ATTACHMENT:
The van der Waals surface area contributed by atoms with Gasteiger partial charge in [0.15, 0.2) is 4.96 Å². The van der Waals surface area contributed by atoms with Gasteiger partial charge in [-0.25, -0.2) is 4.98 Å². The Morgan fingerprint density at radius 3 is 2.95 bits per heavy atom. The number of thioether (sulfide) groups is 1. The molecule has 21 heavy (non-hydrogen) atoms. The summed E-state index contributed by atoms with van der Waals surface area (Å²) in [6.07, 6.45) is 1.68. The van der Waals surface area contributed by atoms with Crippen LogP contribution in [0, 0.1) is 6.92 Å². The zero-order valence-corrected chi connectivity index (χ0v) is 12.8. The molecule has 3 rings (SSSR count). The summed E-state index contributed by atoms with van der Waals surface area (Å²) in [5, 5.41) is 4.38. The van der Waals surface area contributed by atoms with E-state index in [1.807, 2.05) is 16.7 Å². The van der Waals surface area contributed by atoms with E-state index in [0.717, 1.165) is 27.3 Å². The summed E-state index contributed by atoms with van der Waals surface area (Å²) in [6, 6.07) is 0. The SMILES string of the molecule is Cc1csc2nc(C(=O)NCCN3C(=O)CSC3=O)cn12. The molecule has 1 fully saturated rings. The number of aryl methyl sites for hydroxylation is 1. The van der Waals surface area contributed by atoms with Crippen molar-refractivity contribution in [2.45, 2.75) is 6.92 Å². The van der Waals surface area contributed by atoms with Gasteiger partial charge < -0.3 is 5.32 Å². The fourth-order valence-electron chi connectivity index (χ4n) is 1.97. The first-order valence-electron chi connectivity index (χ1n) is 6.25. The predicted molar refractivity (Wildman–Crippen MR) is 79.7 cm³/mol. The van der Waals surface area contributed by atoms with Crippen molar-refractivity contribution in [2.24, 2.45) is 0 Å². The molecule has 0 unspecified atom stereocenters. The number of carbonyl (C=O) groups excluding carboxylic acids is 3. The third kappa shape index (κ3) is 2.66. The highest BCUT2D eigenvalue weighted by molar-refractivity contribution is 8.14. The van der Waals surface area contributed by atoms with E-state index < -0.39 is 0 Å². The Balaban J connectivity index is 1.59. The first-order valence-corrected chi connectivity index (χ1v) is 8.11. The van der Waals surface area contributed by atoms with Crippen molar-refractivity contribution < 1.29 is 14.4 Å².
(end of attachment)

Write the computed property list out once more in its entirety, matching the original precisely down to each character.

The van der Waals surface area contributed by atoms with Gasteiger partial charge in [0.15, 0.2) is 4.96 Å². The van der Waals surface area contributed by atoms with Gasteiger partial charge in [-0.25, -0.2) is 4.98 Å². The Morgan fingerprint density at radius 3 is 2.95 bits per heavy atom. The number of thioether (sulfide) groups is 1. The molecule has 21 heavy (non-hydrogen) atoms. The summed E-state index contributed by atoms with van der Waals surface area (Å²) in [6.07, 6.45) is 1.68. The van der Waals surface area contributed by atoms with Crippen LogP contribution in [0, 0.1) is 6.92 Å². The zero-order valence-corrected chi connectivity index (χ0v) is 12.8. The molecule has 3 rings (SSSR count). The summed E-state index contributed by atoms with van der Waals surface area (Å²) in [5, 5.41) is 4.38. The van der Waals surface area contributed by atoms with E-state index in [1.807, 2.05) is 16.7 Å². The van der Waals surface area contributed by atoms with E-state index in [0.717, 1.165) is 27.3 Å². The summed E-state index contributed by atoms with van der Waals surface area (Å²) in [6, 6.07) is 0. The SMILES string of the molecule is Cc1csc2nc(C(=O)NCCN3C(=O)CSC3=O)cn12. The molecule has 1 fully saturated rings. The number of aryl methyl sites for hydroxylation is 1. The van der Waals surface area contributed by atoms with Crippen molar-refractivity contribution in [2.45, 2.75) is 6.92 Å². The van der Waals surface area contributed by atoms with Gasteiger partial charge < -0.3 is 5.32 Å². The fourth-order valence-electron chi connectivity index (χ4n) is 1.97. The first-order valence-electron chi connectivity index (χ1n) is 6.25. The predicted molar refractivity (Wildman–Crippen MR) is 79.7 cm³/mol. The van der Waals surface area contributed by atoms with Crippen molar-refractivity contribution in [2.24, 2.45) is 0 Å². The molecule has 0 unspecified atom stereocenters. The number of carbonyl (C=O) groups excluding carboxylic acids is 3. The third kappa shape index (κ3) is 2.66. The highest BCUT2D eigenvalue weighted by molar-refractivity contribution is 8.14. The van der Waals surface area contributed by atoms with E-state index < -0.39 is 0 Å². The Balaban J connectivity index is 1.59. The first-order valence-corrected chi connectivity index (χ1v) is 8.11. The van der Waals surface area contributed by atoms with Crippen molar-refractivity contribution < 1.29 is 14.4 Å².